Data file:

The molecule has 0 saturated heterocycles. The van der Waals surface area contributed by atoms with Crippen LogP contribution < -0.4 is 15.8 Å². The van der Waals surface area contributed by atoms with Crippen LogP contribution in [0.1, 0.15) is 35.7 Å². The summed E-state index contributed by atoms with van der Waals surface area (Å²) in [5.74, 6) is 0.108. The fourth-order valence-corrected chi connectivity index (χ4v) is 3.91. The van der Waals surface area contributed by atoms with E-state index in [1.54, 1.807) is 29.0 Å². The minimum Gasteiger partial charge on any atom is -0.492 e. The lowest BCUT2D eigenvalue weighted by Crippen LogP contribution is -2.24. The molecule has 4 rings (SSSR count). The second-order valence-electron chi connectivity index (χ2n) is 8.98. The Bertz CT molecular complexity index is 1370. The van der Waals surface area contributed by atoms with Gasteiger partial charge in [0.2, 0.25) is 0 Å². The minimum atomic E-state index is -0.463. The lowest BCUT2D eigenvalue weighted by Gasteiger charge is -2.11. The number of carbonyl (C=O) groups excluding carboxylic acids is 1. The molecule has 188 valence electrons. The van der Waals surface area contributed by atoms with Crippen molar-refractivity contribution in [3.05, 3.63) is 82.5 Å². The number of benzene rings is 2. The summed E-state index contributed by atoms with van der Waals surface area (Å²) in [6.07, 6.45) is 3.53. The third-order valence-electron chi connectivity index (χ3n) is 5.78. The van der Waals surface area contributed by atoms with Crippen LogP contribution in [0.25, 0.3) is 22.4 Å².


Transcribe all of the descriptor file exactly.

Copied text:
The molecule has 0 saturated heterocycles. The van der Waals surface area contributed by atoms with Crippen LogP contribution < -0.4 is 15.8 Å². The van der Waals surface area contributed by atoms with Crippen LogP contribution in [0.1, 0.15) is 35.7 Å². The summed E-state index contributed by atoms with van der Waals surface area (Å²) in [5.74, 6) is 0.108. The fourth-order valence-corrected chi connectivity index (χ4v) is 3.91. The van der Waals surface area contributed by atoms with E-state index in [1.54, 1.807) is 29.0 Å². The minimum Gasteiger partial charge on any atom is -0.492 e. The lowest BCUT2D eigenvalue weighted by Crippen LogP contribution is -2.24. The molecule has 4 rings (SSSR count). The second-order valence-electron chi connectivity index (χ2n) is 8.98. The Bertz CT molecular complexity index is 1370. The van der Waals surface area contributed by atoms with Gasteiger partial charge in [0.2, 0.25) is 0 Å². The minimum atomic E-state index is -0.463. The lowest BCUT2D eigenvalue weighted by Gasteiger charge is -2.11. The number of carbonyl (C=O) groups excluding carboxylic acids is 1. The molecule has 188 valence electrons. The van der Waals surface area contributed by atoms with Crippen molar-refractivity contribution in [3.05, 3.63) is 82.5 Å². The number of benzene rings is 2. The summed E-state index contributed by atoms with van der Waals surface area (Å²) in [6.07, 6.45) is 3.53. The third-order valence-electron chi connectivity index (χ3n) is 5.78. The van der Waals surface area contributed by atoms with Crippen LogP contribution in [0.25, 0.3) is 22.4 Å².